I would like to tell you the story of an economy operation carried out by hitmen to show you the organized global gang activity that we are facing. While the Turkish economy foiled all negative expectations and broke a growth record in 2017, it also entered a positive path in terms of macroeconomic balances, budget realizations and the contribution of exports to growth. Moreover, rigidity in inflation and unemployment began melting away.
Thanks to the Credit Guarantee Fund (CGF), our banking system expanded loans by more than 20 percent, and loan repayments increased, leading to a decline in non-performing loans and to rapid improvement in the asset structure of banks. So, the system consolidated its position among the solidest banking systems in the world. Moreover, we had strong signals showing that Turkey would continue to rise in 2018 and 2019.
Due to the decline in the CGF effect in the fourth quarter and high growth in the third quarter of 2017, we expected a fall in last quarter growth. However, leading indicators have shown that there would not be a considerable fall. So, considerable capital flow into Turkey began both in the stock exchange and foreign direct investments. Also, in line with the rise in exports, the foreign exchange positions of companies rapidly improved and the appreciation of the lira gained speed.
Of course, this whole picture mobilized some foci. First, speculation about the Reza Zarrab case in the U.S. escalated. They tried to create artificial crisis agendas about the EU, Turkey's largest export market. Bloomberg News, an international news agency, reported an unfounded opinion piece in late September, saying that some European Banks, including the European Bank for Reconstruction and Development (EBRD), would cut cash flows to Turkey, based on ambiguous reasons. However, the EBRD refuted this news, saying that Turkey is one of the countries where they invest the most and develop projects. In fact, when this news was around, the EBRD board of directors was in Turkey. Perhaps, such news and speculation foreshadowed a kind of preparation and a test.
Bloomberg News, a champion of opinion pieces, reported on Nov. 23 that Turkey would be included on the black list of "tax havens" during the EU's finance ministries meeting on Dec. 5, saying that, with the inclusion of Turkey on the black list (being accepted as a country going against agreements), European banks, especially the EBRD, would restrict loans. On the same days, the Republican People's Party (CHP) leader Kemal Kılıçdaroğlu put forward baseless allegations about President Recep Tayyip Erdoğan, referring to offshore cash flow. Certainly, all this was not a coincidence.
This news, which presented Turkey as a troubled country in legal and taxed cash circulation, followed the news that European banks would cut the loan flow. It served as preliminary preparation for Kılıçdaroğlu's incoherent allegations. Reuters, another international news wire, looked into this news and conducted a short interview with Turkish Finance Minister Naci Ağbal, who is the direct addressee of the issue in Turkey. Ağbal stated that Turkey was not included on the EU's list of tax havens and that Turkey sent a letter to the relevant EU institutions last week, adding that Turkey is an active part of joint studies with these institutions. So, Bloomberg's second news operation was also refuted.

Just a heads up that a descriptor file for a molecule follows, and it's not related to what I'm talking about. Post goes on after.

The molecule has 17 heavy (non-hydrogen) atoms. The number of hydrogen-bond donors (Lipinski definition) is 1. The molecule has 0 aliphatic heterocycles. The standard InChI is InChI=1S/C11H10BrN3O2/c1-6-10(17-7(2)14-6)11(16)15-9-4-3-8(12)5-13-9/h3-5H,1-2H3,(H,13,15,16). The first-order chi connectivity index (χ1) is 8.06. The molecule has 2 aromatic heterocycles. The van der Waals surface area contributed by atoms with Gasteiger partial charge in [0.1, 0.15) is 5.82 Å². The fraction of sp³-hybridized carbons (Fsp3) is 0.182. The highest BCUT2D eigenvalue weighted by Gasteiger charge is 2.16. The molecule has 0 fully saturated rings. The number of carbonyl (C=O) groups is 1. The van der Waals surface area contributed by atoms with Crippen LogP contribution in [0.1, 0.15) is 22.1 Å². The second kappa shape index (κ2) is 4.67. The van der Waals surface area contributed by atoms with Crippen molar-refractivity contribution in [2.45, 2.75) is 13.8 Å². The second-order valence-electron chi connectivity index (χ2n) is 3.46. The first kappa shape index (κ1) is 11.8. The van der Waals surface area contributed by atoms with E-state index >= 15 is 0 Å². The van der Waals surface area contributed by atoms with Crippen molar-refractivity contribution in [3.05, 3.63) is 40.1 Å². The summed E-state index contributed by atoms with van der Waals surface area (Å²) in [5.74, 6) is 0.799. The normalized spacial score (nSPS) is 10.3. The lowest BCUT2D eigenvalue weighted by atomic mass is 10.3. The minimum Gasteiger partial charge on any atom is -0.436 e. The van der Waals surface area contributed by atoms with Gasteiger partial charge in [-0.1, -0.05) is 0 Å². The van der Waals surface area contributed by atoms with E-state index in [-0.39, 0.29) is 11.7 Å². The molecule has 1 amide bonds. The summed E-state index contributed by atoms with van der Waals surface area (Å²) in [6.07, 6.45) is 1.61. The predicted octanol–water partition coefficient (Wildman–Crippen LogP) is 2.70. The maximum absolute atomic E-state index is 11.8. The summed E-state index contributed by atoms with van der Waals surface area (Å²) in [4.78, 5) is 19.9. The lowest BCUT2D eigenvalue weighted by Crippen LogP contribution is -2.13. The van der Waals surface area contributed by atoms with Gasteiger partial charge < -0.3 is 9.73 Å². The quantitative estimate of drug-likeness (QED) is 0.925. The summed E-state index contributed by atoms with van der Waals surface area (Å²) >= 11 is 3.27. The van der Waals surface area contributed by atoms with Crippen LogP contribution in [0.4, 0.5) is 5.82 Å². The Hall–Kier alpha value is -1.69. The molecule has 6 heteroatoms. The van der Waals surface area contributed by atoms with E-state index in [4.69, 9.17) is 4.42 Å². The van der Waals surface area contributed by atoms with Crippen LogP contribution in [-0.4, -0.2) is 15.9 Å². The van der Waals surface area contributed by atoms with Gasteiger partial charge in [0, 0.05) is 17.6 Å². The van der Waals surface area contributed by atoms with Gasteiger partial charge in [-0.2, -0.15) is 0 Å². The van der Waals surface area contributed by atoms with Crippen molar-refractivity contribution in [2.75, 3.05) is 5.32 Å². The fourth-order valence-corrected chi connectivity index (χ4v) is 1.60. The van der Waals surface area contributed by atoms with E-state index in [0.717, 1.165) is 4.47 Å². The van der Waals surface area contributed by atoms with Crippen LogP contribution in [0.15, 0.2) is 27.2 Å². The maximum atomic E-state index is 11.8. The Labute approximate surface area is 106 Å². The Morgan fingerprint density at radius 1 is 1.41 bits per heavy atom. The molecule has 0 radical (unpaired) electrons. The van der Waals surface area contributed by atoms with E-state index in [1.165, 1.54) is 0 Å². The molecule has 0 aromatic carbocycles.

Meanwhile, a rumor that Turkish banks would be fined depending on the Zarrab case in the U.S. was systematically spread and reported by the same centers. This also turned out to be an unfounded rumor; however, the lira rapidly came to lose value against the dollar. This time, the pressure of the Central Bank of the Republic of Turkey (CBRT) to hike interest rates was on the agenda. In short, an operation was being conducted on many fronts, both politically and economically.
Let us note that the Turkish banking system is one of the solidest systems in the world in terms of balance sheets, growth potential and transaction regulation. It is completely global and open. It goes without saying that foreign banks work in full compliance with global regulations. However, I would like to note that numerous transactions on a daily basis have been under the supervision of global regulations and the Banking Regulation and Supervision Agency (BDDK), an independent regulatory institution in Turkey, for years.
We know how European and American banks became an island of moral hazard with non-regulation practices and the systemic risk they created in the years that followed the 2008 crisis. Even the Enron scandal in the U.S. and the Libor scandal in Europe alone show this. None of them could get even close to the Turkish banking system.
As of 2018, the Turkish banking system will switch to TPRS-9, the highest regulatory system in which the system's capital adequacy doubles the world average. Credit placement and provisioning levels are at the highest level even in public banks in Turkey, and they reached these levels even before the system switch.
In brief, this banking system will not be frustrated by kitschy threats. Moreover, those who want to harm such an open and stable system will harm themselves more than Turkey. Unfortunately, you see how the main opposition party has been used by these economic and political hitmen. You also clearly see what operation centers are and what international news agencies are in the real sense. You will see Turkey will not lose, but it will gain and it will more clearly see its friends and foes.
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